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Product: Book - Paperback
Title: Oracle9i Performance Tuning Tips & Techniques
Publisher: McGraw-Hill Osborne Media
Authors: Richard J. Niemiec
Rating: 5/5
Customer opinion - 5 stars out of 5
Review by DB2 Expert

I picked up this book to review the world of Oracle tuning and I found it contained lots of useful information. Good examples of tuning Oracle on Solaris. Many similarities of tuning points between Oracle and DB2. I particularly liked Chapter 9 on optimization queries and workloads.

Product: Book - Paperback
Title: Expert One-on-One Visual Basic .NET Business Objects
Publisher: Apress
Authors: Rockford Lhotka
Rating: 5/5
Customer opinion - 5 stars out of 5
Highly-recommended book

I'm an MCSD with about six years of development experience, mostly with web applications. I highly recommend this book to anyone interested in developing a very scalable business application framework. I'm not yet done reading the entire book, but I already can't wait to implement these techniques when converting my company's existing huge ASP application to ASP.net. Many thanks to the author!

Product: Book - Paperback
Title: The 22 Immutable Laws of Branding
Publisher: HarperBusiness
Authors: Al Ries, Laura Ries
Rating: 1/5
Customer opinion - 1 stars out of 5
Give credit where credit is due

I do a little consulting in marketing & branding. I've got five other books on branding sitting on the shelf, & I've plowed through four.
I wouldn't say those other books were a waste of time, but I'm confident that this one has more immediately useful information than all of them taken together. And I'm stunned that it as easy read, not only informative but *fun*.
This edition is the one you want, as it combines the 22 laws with the other 11 that pertain very specifically to the Internet. By the time you get through the first few, you will find yourself looking at every brand -- on television, in the stores, on your own shelves -- in a whole new light. One of the prime models, coincidentally enough, is Amazon.com itself. The authors' comments on this very site will probably open your eyes to how remarkable the Bezos legacy has been.
I've barely finished, yet this book has already helped steer me better as to some website questions I had been studying. It's already paid for itself ten times over, & I am certain that the benefits have only begun. The simple, clear differentiation between a company name & a brand name has, by itself, been a unique lesson, & I've taken to heart the stern warnings (& wonderfully absurd object lessons) against line extensions & brand dilution.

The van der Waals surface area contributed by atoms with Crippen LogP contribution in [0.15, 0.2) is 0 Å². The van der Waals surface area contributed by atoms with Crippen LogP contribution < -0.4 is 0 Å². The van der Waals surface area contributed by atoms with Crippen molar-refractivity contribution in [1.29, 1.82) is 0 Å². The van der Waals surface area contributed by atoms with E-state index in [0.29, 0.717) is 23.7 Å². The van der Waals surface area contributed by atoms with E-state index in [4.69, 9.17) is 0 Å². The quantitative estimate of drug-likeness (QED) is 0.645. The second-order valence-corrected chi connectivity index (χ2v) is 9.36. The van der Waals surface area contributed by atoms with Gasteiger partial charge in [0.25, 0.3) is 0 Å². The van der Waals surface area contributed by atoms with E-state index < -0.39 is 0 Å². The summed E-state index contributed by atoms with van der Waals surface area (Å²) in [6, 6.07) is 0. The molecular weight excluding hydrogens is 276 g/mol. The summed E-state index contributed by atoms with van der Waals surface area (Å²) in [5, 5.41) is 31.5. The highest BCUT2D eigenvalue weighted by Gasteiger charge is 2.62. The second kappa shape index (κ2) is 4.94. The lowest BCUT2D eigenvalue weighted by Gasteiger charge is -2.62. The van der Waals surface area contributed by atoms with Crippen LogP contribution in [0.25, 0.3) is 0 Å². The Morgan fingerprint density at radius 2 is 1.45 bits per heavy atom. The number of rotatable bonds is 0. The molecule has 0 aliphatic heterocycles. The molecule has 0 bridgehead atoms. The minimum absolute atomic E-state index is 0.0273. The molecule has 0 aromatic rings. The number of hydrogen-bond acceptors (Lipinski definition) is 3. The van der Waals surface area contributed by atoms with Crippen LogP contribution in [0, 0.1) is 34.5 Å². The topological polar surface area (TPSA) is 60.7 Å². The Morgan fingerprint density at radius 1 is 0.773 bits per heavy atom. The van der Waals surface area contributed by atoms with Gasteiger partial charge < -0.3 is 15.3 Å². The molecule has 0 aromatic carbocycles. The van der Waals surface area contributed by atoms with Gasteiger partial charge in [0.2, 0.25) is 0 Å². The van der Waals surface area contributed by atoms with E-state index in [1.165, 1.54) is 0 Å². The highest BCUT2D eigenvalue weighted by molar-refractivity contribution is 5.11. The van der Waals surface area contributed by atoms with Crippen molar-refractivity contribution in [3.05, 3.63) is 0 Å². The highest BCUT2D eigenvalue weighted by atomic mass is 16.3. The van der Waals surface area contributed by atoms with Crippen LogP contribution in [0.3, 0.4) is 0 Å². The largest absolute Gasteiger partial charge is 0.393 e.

Don't let the somewhat bizarre cover put you off (as it did me). This is one of the few books that I intend to re-read on a regular basis, & I will read more Reis titles in the near future.

Product: Book - Paperback
Title: Managed DirectX 9 Kick Start : Graphics and Game Programming
Publisher: Sams
Authors: Tom Miller
Rating: 5/5
Customer opinion - 5 stars out of 5
Excellent Book

It's a bit difficult to compare this book with other MDX books since there are so few. Let me start with what this book does not do. It doesn't teach you to program (in C# or any other language, which isn't all that surprising given the title). I also don't think it is aimed at a beginner in 3D graphics - it doesn't cover any of the usual mathematical primers that I've come to expect as filler material in most graphics books (this book doesn't attempt to teach you to write a software rasterizer so it isn't really necessary and there are some very good books dedicated to the subject that do a much better job than a chapter or two stuck in front of a MDX book). It also doesn't try to teach you to write a commercial quality game - I'm not sure any book can do that (and "Kick Start" means exactly that). Lastly, it doesn't provide exhaustive coverage of DirectX.
So, what does this book provide then?
It provides a very concise treatment of the D3D part of MDX and fair coverage of the rest (enough to get you started). To get the most out of this book you should have a good knowledge of C#/.NET programming and a good idea of the fundamentals of 3D programming. It certainly wont hurt to have had some prior knowledge of the DirectX SDK and some idea of game programming.
In other words, this is an intermediate level book (says so on the back cover too) and provides exactly what it sets out to do and leaves the non-essential blanks to be filled in elsewhere.
Overall though, I give this book 5 stars for the following reasons:
1. Well written.2. The author knows what he is taking about (no great surprise there).3. Covers the topic well without the fluff.4. The samples work (hint: install the summer update).5. Priced well.